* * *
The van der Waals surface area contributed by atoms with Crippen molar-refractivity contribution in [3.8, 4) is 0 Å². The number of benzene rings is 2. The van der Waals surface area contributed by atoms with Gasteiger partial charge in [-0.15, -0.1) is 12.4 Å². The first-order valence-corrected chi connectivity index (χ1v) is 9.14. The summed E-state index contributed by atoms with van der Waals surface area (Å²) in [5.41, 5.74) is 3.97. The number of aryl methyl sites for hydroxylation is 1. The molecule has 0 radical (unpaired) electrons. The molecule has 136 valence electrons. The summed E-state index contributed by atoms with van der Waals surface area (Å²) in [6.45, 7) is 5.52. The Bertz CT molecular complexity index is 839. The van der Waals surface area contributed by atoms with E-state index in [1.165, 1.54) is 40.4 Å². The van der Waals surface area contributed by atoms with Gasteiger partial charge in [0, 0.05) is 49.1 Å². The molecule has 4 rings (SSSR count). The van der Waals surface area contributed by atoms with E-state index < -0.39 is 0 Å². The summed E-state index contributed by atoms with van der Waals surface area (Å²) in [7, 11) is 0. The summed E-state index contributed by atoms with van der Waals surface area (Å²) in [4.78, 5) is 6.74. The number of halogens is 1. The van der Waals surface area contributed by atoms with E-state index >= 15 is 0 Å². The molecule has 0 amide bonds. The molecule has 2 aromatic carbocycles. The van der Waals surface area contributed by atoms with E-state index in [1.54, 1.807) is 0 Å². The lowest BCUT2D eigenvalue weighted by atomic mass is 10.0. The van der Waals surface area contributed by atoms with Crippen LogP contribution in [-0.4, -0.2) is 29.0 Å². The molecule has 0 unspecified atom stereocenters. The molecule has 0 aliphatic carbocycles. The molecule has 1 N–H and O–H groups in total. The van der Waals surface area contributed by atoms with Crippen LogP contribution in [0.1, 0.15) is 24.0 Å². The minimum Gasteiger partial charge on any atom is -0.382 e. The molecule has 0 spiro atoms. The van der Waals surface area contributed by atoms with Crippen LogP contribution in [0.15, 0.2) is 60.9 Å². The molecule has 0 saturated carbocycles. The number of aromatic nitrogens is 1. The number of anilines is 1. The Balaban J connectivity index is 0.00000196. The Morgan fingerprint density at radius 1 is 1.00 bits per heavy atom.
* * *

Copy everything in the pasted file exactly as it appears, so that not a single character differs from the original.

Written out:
The van der Waals surface area contributed by atoms with Crippen molar-refractivity contribution in [3.8, 4) is 0 Å². The number of benzene rings is 2. The van der Waals surface area contributed by atoms with Gasteiger partial charge in [-0.15, -0.1) is 12.4 Å². The first-order valence-corrected chi connectivity index (χ1v) is 9.14. The summed E-state index contributed by atoms with van der Waals surface area (Å²) in [5.41, 5.74) is 3.97. The number of aryl methyl sites for hydroxylation is 1. The molecule has 0 radical (unpaired) electrons. The molecule has 136 valence electrons. The summed E-state index contributed by atoms with van der Waals surface area (Å²) in [6.45, 7) is 5.52. The Bertz CT molecular complexity index is 839. The van der Waals surface area contributed by atoms with E-state index in [1.165, 1.54) is 40.4 Å². The van der Waals surface area contributed by atoms with Gasteiger partial charge in [0, 0.05) is 49.1 Å². The molecule has 4 rings (SSSR count). The van der Waals surface area contributed by atoms with E-state index < -0.39 is 0 Å². The summed E-state index contributed by atoms with van der Waals surface area (Å²) in [7, 11) is 0. The summed E-state index contributed by atoms with van der Waals surface area (Å²) in [4.78, 5) is 6.74. The number of halogens is 1. The van der Waals surface area contributed by atoms with E-state index >= 15 is 0 Å². The molecule has 0 amide bonds. The molecule has 2 aromatic carbocycles. The van der Waals surface area contributed by atoms with E-state index in [1.54, 1.807) is 0 Å². The lowest BCUT2D eigenvalue weighted by atomic mass is 10.0. The van der Waals surface area contributed by atoms with Crippen LogP contribution in [-0.4, -0.2) is 29.0 Å². The molecule has 0 unspecified atom stereocenters. The molecule has 0 aliphatic carbocycles. The molecule has 1 N–H and O–H groups in total. The van der Waals surface area contributed by atoms with Crippen LogP contribution in [0.1, 0.15) is 24.0 Å². The minimum Gasteiger partial charge on any atom is -0.382 e. The molecule has 0 spiro atoms. The van der Waals surface area contributed by atoms with Crippen LogP contribution in [0.15, 0.2) is 60.9 Å². The molecule has 0 saturated carbocycles. The number of aromatic nitrogens is 1. The number of anilines is 1. The Balaban J connectivity index is 0.00000196. The Morgan fingerprint density at radius 1 is 1.00 bits per heavy atom.